Dryococelus australis 


Taxonomy [top]

Kingdom Phylum Class Order Family
Animalia Arthropoda Insecta Phasmida Phasmatidae

Scientific Name: Dryococelus australis
Species Authority: (Montrouzier, 1855)
Common Name(s):
English Lord Howe Island Stick-insect, Lord Howe Island Phasmid, Land Lobster
Eubulides spuria Kirby, 1904
Karabidion australe Montrouzier, 1855
Taxonomic Source(s): Brock, P.D. 2015. Phasmida Species File Online. Version 5.0/5.0. Available at: (Accessed: 29 May 2015).

Assessment Information [top]

Red List Category & Criteria: Critically Endangered D ver 3.1
Year Published: 2002
Date Assessed: 2002-01-01
Needs updating
Assessor(s): ANZECC Endangered Fauna Network
Reviewer(s): Hilton-Taylor, C. & Pollock, C.M. (Red List Programme Office)
Dryococelus australis was thought to have become Extinct around 1920 after the introduction of rats to Lord Howe Island. However, in 2001 the species was rediscovered on Balls Pyramid, a rocky outcrop 23 km from Lord Howe Island.
Previously published Red List assessments:
1996 Extinct (EX)
1994 Extinct? (Ex?)
1990 Extinct (Ex)
1988 Extinct (Ex)
1986 Extinct (Ex)
1983 Endangered (E)

Geographic Range [top]

Range Description: It was previously thought that Dryococelus australis was endemic to Lord Howe Island, Australia. In the 1960s, large stick insects were reported to exist on Balls Pyramid, a rocky outcrop 23 km away from Lord Howe Island (Smithers 1969). A scientific expedition to the rock in 2001 confirmed that this stick insect is Dryococelus australis (Macey 2001).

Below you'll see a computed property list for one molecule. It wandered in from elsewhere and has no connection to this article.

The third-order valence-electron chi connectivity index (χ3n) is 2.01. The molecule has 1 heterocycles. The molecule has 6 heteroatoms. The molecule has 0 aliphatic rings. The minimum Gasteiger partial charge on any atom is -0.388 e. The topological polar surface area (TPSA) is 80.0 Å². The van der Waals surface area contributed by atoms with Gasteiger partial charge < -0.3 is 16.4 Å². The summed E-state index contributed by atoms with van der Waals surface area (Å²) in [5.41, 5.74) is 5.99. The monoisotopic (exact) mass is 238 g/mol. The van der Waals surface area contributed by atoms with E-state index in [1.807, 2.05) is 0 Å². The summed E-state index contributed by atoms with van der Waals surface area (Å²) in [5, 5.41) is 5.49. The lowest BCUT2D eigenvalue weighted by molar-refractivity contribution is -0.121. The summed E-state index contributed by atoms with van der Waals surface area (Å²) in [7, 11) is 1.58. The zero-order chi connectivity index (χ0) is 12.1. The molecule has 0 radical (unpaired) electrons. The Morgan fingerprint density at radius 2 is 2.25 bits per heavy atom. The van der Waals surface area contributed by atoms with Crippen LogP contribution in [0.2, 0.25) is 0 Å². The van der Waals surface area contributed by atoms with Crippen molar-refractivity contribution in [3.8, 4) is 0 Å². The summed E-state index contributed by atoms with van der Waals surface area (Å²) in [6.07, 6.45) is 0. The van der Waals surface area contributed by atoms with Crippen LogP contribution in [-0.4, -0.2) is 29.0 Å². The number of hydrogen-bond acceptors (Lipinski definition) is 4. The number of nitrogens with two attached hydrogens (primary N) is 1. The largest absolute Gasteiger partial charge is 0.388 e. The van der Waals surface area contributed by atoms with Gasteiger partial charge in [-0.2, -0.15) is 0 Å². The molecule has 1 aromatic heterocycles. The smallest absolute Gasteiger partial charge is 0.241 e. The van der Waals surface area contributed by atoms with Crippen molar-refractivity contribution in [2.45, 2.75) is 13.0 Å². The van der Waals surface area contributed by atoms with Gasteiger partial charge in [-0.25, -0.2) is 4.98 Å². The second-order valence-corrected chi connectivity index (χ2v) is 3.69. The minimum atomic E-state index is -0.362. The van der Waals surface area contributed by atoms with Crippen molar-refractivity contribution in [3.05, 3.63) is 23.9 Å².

Countries occurrence:
Range Map: Click here to open the map viewer and explore range.

Population [top]

Population: After the introduction of rats to Lord Howe island in 1918, the population dwindled and the species was thought to have become extinct in 1920. Current numbers on Balls Pyramid are not known.
Current Population Trend: Unknown
Additional data:

Habitat and Ecology [top]

Habitat and Ecology: Dryococelus australis is a large, heavy-bodied species (Gurney 1947). On Lord Howe Island the species was found in large cavities in the trunks of living trees, emerging at night to feed. However, Balls Pyramid is a small, desolate, rock island without trees.
Systems: Terrestrial

Citation: ANZECC Endangered Fauna Network. 2002. Dryococelus australis. The IUCN Red List of Threatened Species 2002: e.T6852A12810627. . Downloaded on 31 May 2016.
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